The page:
As usual, I will take notes and document everything I do. And if it yields any positive results, I will share it here and on other media platforms. Hopefully it can help others in similar situations.

Until next time, take care and God bless you and your families!

By |2018-07-10T13:35:37+02:00February 12th, 2018|Fighting Morgellons and Tumors, Uncategorized|0 Comments

January update

I’m sorry for the lack of updates. And to be honest, not that much have happened since my last post. While my health has progressively declined; the biggest news is that I’ve switched health care center and been assigned a new doctor. My previous doctor wrote a referral to specialists at a medical clinic, but he did not mention my symptoms, so the referral bounced back – wasting another three weeks of time. In other words, almost nothing has happened since I was put on sick-leave in October last year.

I visited my new doctor this past Monday and had some new blood work and tests done. I’m still waiting for the results, which will take a few days and up to 2 weeks. The only tests I could get a quick feedback on was for Lactate Dehydrogenase (LD) and Alkaline Phosphatase (ALP). LD was elevated a bit above the highest reference value and ALP was just above the highest reference.
LD is present in all cells of the body with its highest concentrations in heart, liver, muscle, kidney, lung, and erythrocytes. Elevations in LD is a sign of abnormal cellular breakdown in one or several of these areas and is usually linked to cancer and diseases involving the heart, liver, muscle, kidney, lung, and blood.
ALP is present in mainly our liver, bones, intestine, and placenta. Elevations in ALP is usually a sign of liver damage or disorders of the skeletal system that involve osteoblast hyperactivity and bone remodeling.
Looking at my medical history since late 2016 and my symptoms, these elevations comes as no surprises at all. It should also be noted, that these values have always been at the most lower end for me – so a rise to the upper end and above is huge.

One week after MRI and the  leakage of contrast agent. Nasty stuff!One week after MRI and the leakage of contrast agent. Nasty stuff!

The MRI of the lump in my left leg has been forwarded to the orthopedic clinic in Västerås, where they will consult with experts in Stockholm. In other words, I’m still waiting for an opinion and surgery. And yeah, they punctured my vein with the contrast agent (see picture). I took four weeks for that nasty stuff to disappear(!)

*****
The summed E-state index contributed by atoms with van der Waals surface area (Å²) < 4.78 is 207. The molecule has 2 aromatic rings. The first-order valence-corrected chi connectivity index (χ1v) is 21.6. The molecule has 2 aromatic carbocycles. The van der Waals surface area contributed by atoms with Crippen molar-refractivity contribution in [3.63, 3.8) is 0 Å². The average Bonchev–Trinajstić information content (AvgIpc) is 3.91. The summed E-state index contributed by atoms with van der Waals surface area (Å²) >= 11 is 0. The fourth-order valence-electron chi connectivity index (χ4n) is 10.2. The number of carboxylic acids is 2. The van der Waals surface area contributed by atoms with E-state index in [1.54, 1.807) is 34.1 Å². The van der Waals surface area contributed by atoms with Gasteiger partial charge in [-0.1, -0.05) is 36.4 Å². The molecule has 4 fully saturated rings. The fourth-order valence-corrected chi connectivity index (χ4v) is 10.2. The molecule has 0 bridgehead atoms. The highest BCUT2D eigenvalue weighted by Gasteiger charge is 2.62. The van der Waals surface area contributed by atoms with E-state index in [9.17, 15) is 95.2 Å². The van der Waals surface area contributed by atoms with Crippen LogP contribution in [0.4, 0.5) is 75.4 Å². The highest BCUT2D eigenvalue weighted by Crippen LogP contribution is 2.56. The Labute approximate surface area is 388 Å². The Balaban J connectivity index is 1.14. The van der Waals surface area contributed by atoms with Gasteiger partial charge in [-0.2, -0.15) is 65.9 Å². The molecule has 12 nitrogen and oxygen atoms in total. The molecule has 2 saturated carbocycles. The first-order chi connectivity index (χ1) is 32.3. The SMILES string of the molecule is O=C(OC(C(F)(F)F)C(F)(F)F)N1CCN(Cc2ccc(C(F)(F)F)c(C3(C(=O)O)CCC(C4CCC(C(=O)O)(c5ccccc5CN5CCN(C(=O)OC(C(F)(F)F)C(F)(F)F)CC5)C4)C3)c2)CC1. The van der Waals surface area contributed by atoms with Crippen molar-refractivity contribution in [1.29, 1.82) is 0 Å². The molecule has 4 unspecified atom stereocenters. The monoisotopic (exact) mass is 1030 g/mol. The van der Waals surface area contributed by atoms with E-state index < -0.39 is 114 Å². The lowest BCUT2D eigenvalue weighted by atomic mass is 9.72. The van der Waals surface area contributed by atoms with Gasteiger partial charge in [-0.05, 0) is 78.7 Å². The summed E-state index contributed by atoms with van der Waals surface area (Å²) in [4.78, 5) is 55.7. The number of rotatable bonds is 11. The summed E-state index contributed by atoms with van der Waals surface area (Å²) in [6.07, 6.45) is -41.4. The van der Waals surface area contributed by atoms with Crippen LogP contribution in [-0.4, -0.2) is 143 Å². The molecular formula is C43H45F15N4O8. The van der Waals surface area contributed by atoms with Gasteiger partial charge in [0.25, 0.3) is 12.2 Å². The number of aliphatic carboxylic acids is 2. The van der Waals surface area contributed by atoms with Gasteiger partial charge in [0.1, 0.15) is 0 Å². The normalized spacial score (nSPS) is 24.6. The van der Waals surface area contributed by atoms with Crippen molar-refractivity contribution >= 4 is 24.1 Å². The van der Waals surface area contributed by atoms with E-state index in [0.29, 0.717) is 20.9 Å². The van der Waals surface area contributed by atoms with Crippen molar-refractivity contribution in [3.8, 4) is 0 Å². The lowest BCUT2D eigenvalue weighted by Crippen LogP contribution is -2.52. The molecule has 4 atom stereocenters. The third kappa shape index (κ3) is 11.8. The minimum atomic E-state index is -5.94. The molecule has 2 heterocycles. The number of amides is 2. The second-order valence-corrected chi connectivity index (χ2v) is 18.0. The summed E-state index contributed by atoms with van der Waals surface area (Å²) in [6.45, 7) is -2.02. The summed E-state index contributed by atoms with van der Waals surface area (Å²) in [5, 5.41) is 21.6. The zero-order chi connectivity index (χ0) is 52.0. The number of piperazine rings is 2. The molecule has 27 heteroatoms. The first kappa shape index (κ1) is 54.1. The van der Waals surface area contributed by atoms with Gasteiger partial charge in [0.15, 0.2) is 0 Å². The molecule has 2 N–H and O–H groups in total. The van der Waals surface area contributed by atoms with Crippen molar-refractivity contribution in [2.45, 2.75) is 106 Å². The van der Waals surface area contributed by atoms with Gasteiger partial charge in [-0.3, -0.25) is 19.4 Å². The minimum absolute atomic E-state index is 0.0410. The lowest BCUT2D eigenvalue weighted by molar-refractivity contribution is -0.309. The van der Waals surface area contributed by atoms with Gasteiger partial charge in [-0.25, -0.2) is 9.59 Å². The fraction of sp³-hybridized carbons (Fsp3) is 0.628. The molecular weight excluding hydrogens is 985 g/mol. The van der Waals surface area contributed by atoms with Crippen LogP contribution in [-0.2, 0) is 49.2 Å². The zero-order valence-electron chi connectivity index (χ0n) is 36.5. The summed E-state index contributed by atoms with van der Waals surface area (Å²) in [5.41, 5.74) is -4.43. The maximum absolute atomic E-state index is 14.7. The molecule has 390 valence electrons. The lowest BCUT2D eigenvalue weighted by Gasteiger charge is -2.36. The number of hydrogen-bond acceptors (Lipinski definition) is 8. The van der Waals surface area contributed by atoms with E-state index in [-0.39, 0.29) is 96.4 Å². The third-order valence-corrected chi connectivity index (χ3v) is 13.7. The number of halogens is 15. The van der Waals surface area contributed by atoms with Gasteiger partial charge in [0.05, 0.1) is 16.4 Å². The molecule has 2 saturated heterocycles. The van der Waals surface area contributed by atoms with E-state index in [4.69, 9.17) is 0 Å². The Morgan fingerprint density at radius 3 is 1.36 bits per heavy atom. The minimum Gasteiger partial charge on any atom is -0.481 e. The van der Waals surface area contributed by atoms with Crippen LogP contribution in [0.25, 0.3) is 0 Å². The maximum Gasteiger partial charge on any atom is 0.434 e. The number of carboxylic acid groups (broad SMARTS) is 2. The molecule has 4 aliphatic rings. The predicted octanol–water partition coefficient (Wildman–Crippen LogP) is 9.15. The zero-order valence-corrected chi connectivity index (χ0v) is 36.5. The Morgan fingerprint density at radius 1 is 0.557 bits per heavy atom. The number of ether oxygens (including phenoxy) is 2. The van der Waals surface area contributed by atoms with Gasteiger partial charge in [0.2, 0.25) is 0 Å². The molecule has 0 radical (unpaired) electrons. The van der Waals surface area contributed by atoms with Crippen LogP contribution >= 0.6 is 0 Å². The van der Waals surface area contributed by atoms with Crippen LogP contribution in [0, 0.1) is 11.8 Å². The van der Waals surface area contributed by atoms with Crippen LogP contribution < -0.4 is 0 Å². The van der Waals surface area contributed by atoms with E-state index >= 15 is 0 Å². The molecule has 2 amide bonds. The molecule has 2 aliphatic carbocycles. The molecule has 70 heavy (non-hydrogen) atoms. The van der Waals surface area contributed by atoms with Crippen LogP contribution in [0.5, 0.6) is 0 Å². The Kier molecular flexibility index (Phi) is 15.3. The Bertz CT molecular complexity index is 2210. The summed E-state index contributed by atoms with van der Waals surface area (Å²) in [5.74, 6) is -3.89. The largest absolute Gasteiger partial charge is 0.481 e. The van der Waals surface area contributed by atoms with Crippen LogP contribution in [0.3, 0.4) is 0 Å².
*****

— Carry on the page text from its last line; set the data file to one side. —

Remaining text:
As for my symptoms. My brain fatigue has slowly progressed to the worse, and on some days, I’m pretty much wasted as early as 10 AM in the forenoon. Same goes with my eyesight. It’s perfect in the mornings where I easily can make out things at long distances. But it rapidly declines trough the day by becoming blurred and I also get light-spots in my field of view. Combined with brain fog/fatigue and lack of energy, it makes it almost impossible to even play simple games or watch documentaries to pass the time. My afternoons and evenings are pretty much a living hell of boredom.
I’ve also noticed that whenever I have to do a lot of stuff (in the few early hours when I can), or when I meet with people and have to focus to find the right words and keep a conversation going, I get totally wiped out afterwards – sometimes to the degree that I’m still tired in the morning the day after. I especially noticed this after my last visit to my doctor. Even if I only where there for 45 minutes, it took a lot out of me.

So, if you write me on social media, by e-mail or on messenger and I don’t get back to you – don’t take it personal. I still have tons of people trying to contact me on a daily basis, but I only have energy to get back to a few of you – and some days I simply don’t have the energy to write or communicate at all – or sort through all the mail and messages. Same goes for calling me on my phone. Thank you for understanding this.

God bless you and your families!